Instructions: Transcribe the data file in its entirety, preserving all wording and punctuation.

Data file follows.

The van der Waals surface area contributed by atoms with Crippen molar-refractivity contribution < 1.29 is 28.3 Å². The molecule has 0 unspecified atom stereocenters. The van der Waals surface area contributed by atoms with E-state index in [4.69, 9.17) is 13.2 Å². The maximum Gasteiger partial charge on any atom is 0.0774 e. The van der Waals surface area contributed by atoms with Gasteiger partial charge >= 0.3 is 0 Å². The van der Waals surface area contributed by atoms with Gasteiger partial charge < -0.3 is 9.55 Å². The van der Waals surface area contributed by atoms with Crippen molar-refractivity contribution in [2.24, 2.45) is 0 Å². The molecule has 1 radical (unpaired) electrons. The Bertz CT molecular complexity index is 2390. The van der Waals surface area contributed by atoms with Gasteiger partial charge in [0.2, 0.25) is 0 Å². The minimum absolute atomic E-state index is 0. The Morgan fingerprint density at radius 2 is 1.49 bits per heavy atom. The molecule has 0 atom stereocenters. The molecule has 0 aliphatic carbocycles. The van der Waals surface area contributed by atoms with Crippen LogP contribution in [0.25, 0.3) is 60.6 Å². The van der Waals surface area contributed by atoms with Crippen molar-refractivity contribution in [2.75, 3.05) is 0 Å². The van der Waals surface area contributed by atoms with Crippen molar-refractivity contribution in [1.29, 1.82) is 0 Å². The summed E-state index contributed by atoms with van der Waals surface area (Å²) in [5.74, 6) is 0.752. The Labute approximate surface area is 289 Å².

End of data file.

The van der Waals surface area contributed by atoms with Crippen molar-refractivity contribution < 1.29 is 28.3 Å². The molecule has 0 unspecified atom stereocenters. The van der Waals surface area contributed by atoms with E-state index in [4.69, 9.17) is 13.2 Å². The maximum Gasteiger partial charge on any atom is 0.0774 e. The van der Waals surface area contributed by atoms with Gasteiger partial charge >= 0.3 is 0 Å². The van der Waals surface area contributed by atoms with Gasteiger partial charge < -0.3 is 9.55 Å². The van der Waals surface area contributed by atoms with Crippen molar-refractivity contribution in [2.24, 2.45) is 0 Å². The molecule has 1 radical (unpaired) electrons. The Bertz CT molecular complexity index is 2390. The van der Waals surface area contributed by atoms with Gasteiger partial charge in [0.2, 0.25) is 0 Å². The minimum absolute atomic E-state index is 0. The Morgan fingerprint density at radius 2 is 1.49 bits per heavy atom. The molecule has 0 atom stereocenters. The molecule has 0 aliphatic carbocycles. The van der Waals surface area contributed by atoms with Crippen LogP contribution in [0.25, 0.3) is 60.6 Å². The van der Waals surface area contributed by atoms with Crippen molar-refractivity contribution in [2.75, 3.05) is 0 Å². The van der Waals surface area contributed by atoms with Crippen molar-refractivity contribution in [1.29, 1.82) is 0 Å². The summed E-state index contributed by atoms with van der Waals surface area (Å²) in [5.74, 6) is 0.752. The Labute approximate surface area is 289 Å².